In 2018, video game sales topped $40 billion dollars.
Yet, by early 2019, the world's largest video game retailer was facing a crashing stock price — from around $16 in January to around $4 by August.
Frankly speaking, 2019 has been a bloodbath for GameStop. Look no further than the company's 2019 stock performance for evidence of that:
The gradual decline in GameStop's stock price, seen above, represents hundreds of millions of dollars in lost value.
The reason for the stock's price crash is multi-faceted, but the long and short is this: Like Blockbuster Video and Tower Records before it, GameStop faces major challenges to its business model from the internet. As more people buy video games through digital storefronts, fewer buy games on physical discs from GameStop. And that trend isn't likely to reverse.
So, what can GameStop due to fix its stock price?
"In terms of market sentiment, we'll be somewhat targeted in going out and meeting with some of the folks that assess our stock and write on our stock," GameStop CEO George Sherman told Business Insider in a phone interview last week.
In so many words: Sherman and his fellow C-suite executives are going to speak directly to analysts in an attempt to restore confidence in the ailing company.
"We are out of the quiet period and can begin to tell our story a bit more," he said. "We're anxious to go and meet with some of the folks that are influencers within that community — I think that's probably step one."
It's a key first step, as analysts have been dogging GameStop in 2019.
"We believe the future of gaming is digital cloud-based delivery, an opportunity where GME will be dislocated," Benchmark analyst Mike Hickey said in a note last week. "We do not expect investor sentiment for GameStop to improve, and we believe questionable valuations on current fundamentals are inherently flawed."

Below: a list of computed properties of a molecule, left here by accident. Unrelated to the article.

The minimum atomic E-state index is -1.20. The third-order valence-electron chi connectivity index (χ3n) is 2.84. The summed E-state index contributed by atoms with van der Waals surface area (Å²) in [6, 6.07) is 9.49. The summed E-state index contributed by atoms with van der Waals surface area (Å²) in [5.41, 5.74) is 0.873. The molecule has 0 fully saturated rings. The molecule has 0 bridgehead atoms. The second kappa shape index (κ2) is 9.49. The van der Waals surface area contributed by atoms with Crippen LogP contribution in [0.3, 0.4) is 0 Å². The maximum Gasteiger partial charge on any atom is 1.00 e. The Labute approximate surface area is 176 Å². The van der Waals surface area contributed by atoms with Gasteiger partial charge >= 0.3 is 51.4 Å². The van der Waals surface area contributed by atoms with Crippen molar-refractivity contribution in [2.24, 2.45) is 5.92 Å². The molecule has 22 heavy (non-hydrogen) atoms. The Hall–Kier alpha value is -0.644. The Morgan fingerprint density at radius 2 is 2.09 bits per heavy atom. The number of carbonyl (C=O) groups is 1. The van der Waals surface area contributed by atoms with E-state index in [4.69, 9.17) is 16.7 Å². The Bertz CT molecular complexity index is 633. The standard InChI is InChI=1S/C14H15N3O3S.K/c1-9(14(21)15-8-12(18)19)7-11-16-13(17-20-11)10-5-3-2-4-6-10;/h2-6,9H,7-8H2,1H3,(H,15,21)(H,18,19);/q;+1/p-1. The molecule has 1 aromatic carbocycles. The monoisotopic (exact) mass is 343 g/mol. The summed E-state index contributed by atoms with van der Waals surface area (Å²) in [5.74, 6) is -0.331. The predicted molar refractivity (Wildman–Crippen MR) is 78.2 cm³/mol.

Hickey is one of the most dire analysts on the GameStop beat.
Other analysts revised price estimates downward following last week's earnings call.
"There is very limited scope and time to stage a turnaround," Bank of America analysts Curtis Nagle said in a note to clients last week. The note projected a $2.50 stock price, down from around $4 currently.
Beyond speaking with bearish analysts, GameStop's new exec team has another idea in mind for fixing the stock price: "Deliver on our promises — when we say we're gonna do something, go do it," Sherman said. "We are very clear by saying that our story is not a sales story for the next four quarters or so."
Sherman is employing radical transparency as a means of improving analyst sentiment on GameStop's stock price, and that started in last week's earnings call. GameStop's leadership team warned investors that the next year is going to be challenging as the current game console cycle ends and a new one begins in holiday 2020.
"Make no mistake: This transition will take time, and our sales expectations over the next several quarters will reflect the end of console cycle, and the next generation of consoles from both Sony and Microsoft slated for 2020," Sherman said in the investor call.
"This is a community — a set of constituents that maybe hasn't had the flow of transparency and dialog that it needed to have," CFO James Bell said in an interview with Business Insider last week.
Bell said it's his and Sherman's role to "establish and create and maintain credibility for the shareholder base."
Bell said the next year "is about architecting the foundation of how we operate the business for greater profit levels."
In so many words, it's about creating a solid base before the next PlayStation and Xbox consoles arrive in holiday 2020, "so that when you reach the cyclicality point of a console return — the next-generation launch — you have a highly leverageable model that underpins that revenue growth that happens during that cycle."
Given the vast drop in stock value across 2019, one obvious question comes to mind about the coming year: Will GameStop make it to holiday 2020?
According to Wedbush analyst Michael Pachter, GameStop has "virtually no bankruptcy risk" in the coming year.
"They're generating $200 million this year and they're just about cash zero right now ($400 million in cash and $400 million in debt)," he said in an email to Business Insider last week. "They should have no problem getting to flat when next-generation consoles launch."
He summed up the situation simply: "I think they are fine. The market is skeptical, and they will have to prove themselves."
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